Positivity aside, I’ll admit I grew somewhat bored of the Outback before the week was up. I blame the black paint for masking the more stylish look of the cladding – it looks great in lighter shades. We also have frequent access to more thrilling machines on a regular basis. The Outback doesn’t thrill, nor does it aim to.
No, the Outback really is just a new take on the old-fashioned station wagon. Rather, a 20-year-old take. But I realized when the Outback left our driveway that a rugged, roomy, affordable, surprisingly efficient, all-weather midsize wagon is basically the perfect car for almost everybody I know, in the same way flimsy, massive, affordable, inefficient, rear-wheel-drive full-size wagons were basically the perfect car for almost everybody I never knew 35 or 40 years ago.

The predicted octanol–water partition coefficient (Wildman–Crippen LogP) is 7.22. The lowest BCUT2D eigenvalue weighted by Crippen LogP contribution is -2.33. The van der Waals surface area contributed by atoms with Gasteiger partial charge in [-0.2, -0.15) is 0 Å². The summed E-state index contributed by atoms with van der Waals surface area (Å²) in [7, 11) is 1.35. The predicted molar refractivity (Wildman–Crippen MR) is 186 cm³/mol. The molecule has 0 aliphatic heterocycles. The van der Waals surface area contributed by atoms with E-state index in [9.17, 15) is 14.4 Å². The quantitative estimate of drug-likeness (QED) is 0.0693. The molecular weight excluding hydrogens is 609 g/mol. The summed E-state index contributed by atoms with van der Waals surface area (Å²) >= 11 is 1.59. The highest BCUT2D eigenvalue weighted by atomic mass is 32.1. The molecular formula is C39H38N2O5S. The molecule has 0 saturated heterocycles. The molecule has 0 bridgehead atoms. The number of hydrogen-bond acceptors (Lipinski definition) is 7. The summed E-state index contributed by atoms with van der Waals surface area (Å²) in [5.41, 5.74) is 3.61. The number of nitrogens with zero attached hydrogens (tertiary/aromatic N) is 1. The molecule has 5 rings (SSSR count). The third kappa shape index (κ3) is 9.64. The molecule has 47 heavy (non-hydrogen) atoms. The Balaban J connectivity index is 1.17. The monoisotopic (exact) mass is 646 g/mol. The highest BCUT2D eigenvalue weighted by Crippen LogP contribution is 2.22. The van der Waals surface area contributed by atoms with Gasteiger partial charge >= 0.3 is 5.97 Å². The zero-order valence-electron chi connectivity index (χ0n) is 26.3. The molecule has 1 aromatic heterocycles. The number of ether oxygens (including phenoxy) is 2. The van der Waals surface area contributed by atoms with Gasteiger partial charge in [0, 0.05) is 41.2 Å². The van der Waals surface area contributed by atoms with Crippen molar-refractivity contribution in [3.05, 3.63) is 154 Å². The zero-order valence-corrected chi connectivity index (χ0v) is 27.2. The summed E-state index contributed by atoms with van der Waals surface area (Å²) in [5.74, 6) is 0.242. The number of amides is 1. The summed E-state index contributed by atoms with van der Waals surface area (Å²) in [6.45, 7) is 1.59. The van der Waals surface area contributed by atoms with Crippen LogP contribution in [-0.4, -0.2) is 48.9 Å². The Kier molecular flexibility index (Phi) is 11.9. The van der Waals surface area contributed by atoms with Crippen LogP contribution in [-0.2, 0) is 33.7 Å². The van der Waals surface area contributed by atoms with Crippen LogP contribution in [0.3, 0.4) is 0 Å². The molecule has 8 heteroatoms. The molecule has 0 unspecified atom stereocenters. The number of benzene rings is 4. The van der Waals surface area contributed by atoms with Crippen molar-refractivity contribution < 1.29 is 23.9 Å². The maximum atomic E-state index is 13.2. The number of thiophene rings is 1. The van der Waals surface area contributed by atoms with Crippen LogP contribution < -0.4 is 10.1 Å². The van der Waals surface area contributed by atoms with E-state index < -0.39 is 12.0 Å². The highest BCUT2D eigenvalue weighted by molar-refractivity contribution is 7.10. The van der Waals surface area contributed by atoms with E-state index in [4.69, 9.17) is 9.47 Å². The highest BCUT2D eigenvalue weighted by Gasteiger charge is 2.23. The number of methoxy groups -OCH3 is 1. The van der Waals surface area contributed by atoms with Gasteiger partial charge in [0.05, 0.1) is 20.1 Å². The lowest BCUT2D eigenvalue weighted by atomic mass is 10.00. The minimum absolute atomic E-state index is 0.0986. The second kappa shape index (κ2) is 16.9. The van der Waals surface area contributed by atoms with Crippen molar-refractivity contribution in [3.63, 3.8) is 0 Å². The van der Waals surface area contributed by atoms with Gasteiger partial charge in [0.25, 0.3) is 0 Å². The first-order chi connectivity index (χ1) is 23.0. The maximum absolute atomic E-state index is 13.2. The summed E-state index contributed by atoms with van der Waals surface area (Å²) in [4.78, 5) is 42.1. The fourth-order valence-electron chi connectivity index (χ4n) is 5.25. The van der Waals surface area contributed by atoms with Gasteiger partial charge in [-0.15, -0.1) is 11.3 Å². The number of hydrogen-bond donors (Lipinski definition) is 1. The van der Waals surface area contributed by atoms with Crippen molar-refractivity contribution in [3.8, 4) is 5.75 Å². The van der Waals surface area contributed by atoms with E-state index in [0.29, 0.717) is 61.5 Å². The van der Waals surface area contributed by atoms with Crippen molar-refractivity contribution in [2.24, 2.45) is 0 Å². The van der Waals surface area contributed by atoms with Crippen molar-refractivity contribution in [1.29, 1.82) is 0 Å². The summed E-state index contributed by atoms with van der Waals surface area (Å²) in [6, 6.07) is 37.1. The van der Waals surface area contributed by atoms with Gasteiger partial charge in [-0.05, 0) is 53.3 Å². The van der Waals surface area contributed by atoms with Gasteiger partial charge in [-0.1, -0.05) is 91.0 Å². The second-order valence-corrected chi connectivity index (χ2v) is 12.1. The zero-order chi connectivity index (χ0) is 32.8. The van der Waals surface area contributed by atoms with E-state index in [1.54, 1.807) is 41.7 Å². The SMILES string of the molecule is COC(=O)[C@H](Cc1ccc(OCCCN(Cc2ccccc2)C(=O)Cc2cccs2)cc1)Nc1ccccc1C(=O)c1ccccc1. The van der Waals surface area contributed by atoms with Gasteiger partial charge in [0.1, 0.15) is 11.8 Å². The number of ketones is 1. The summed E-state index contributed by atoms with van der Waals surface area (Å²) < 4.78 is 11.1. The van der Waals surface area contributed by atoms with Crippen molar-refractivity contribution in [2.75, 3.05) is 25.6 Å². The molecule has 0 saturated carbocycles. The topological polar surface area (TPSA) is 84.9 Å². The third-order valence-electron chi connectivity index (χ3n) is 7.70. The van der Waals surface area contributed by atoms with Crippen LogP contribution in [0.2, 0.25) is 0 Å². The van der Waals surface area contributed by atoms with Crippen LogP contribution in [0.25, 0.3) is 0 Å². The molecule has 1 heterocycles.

There are things Subaru could do better, from re-injecting more fun back into the chassis, crafting less American-waistline-oriented seats, designing a faster power liftgate that doesn’t leave me standing impatiently in a parking lot with a 30-pound bag of dog food, reining in the aggressive throttle tip-in, and providing 200 standard horsepower.
Yet the 2015 version makes the Outback a better car than it’s ever been. Subaru has worked to make it better despite the lack of pressure from rival automakers; despite the security of Subaru’s steadily growing North American sales volume.